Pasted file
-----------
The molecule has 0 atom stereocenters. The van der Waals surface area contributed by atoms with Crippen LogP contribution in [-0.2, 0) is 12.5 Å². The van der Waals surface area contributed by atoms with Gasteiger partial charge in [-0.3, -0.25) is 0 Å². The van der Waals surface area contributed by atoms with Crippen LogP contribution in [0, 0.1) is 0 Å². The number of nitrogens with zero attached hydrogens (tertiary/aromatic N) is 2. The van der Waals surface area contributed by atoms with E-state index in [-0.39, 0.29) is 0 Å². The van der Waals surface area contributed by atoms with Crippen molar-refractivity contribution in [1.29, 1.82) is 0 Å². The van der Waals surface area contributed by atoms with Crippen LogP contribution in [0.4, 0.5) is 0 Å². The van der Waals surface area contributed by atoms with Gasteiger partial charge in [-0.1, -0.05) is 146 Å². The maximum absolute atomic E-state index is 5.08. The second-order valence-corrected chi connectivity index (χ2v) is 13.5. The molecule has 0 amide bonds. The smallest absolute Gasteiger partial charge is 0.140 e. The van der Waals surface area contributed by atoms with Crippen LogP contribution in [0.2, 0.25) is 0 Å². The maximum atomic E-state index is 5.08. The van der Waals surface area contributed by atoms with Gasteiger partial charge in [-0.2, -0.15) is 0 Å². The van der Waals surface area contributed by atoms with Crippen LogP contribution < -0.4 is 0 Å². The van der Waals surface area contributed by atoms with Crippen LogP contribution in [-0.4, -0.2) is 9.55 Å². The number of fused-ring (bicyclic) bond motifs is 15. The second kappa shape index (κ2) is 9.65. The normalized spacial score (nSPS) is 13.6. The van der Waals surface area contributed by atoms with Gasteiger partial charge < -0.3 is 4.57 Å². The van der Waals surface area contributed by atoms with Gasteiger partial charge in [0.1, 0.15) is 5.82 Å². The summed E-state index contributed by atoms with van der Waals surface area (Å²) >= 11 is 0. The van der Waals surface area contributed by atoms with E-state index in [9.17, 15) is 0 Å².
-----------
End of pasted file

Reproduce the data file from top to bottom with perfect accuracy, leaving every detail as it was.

The molecule has 0 atom stereocenters. The van der Waals surface area contributed by atoms with Crippen LogP contribution in [-0.2, 0) is 12.5 Å². The van der Waals surface area contributed by atoms with Gasteiger partial charge in [-0.3, -0.25) is 0 Å². The van der Waals surface area contributed by atoms with Crippen LogP contribution in [0, 0.1) is 0 Å². The number of nitrogens with zero attached hydrogens (tertiary/aromatic N) is 2. The van der Waals surface area contributed by atoms with E-state index in [-0.39, 0.29) is 0 Å². The van der Waals surface area contributed by atoms with Crippen molar-refractivity contribution in [1.29, 1.82) is 0 Å². The van der Waals surface area contributed by atoms with Crippen LogP contribution in [0.4, 0.5) is 0 Å². The van der Waals surface area contributed by atoms with Gasteiger partial charge in [-0.1, -0.05) is 146 Å². The maximum absolute atomic E-state index is 5.08. The second-order valence-corrected chi connectivity index (χ2v) is 13.5. The molecule has 0 amide bonds. The smallest absolute Gasteiger partial charge is 0.140 e. The van der Waals surface area contributed by atoms with Crippen LogP contribution in [0.2, 0.25) is 0 Å². The maximum atomic E-state index is 5.08. The van der Waals surface area contributed by atoms with Gasteiger partial charge in [-0.2, -0.15) is 0 Å². The van der Waals surface area contributed by atoms with Crippen LogP contribution < -0.4 is 0 Å². The van der Waals surface area contributed by atoms with Crippen LogP contribution in [-0.4, -0.2) is 9.55 Å². The number of fused-ring (bicyclic) bond motifs is 15. The second kappa shape index (κ2) is 9.65. The normalized spacial score (nSPS) is 13.6. The van der Waals surface area contributed by atoms with Gasteiger partial charge < -0.3 is 4.57 Å². The van der Waals surface area contributed by atoms with Gasteiger partial charge in [0.1, 0.15) is 5.82 Å². The summed E-state index contributed by atoms with van der Waals surface area (Å²) >= 11 is 0. The van der Waals surface area contributed by atoms with E-state index in [9.17, 15) is 0 Å².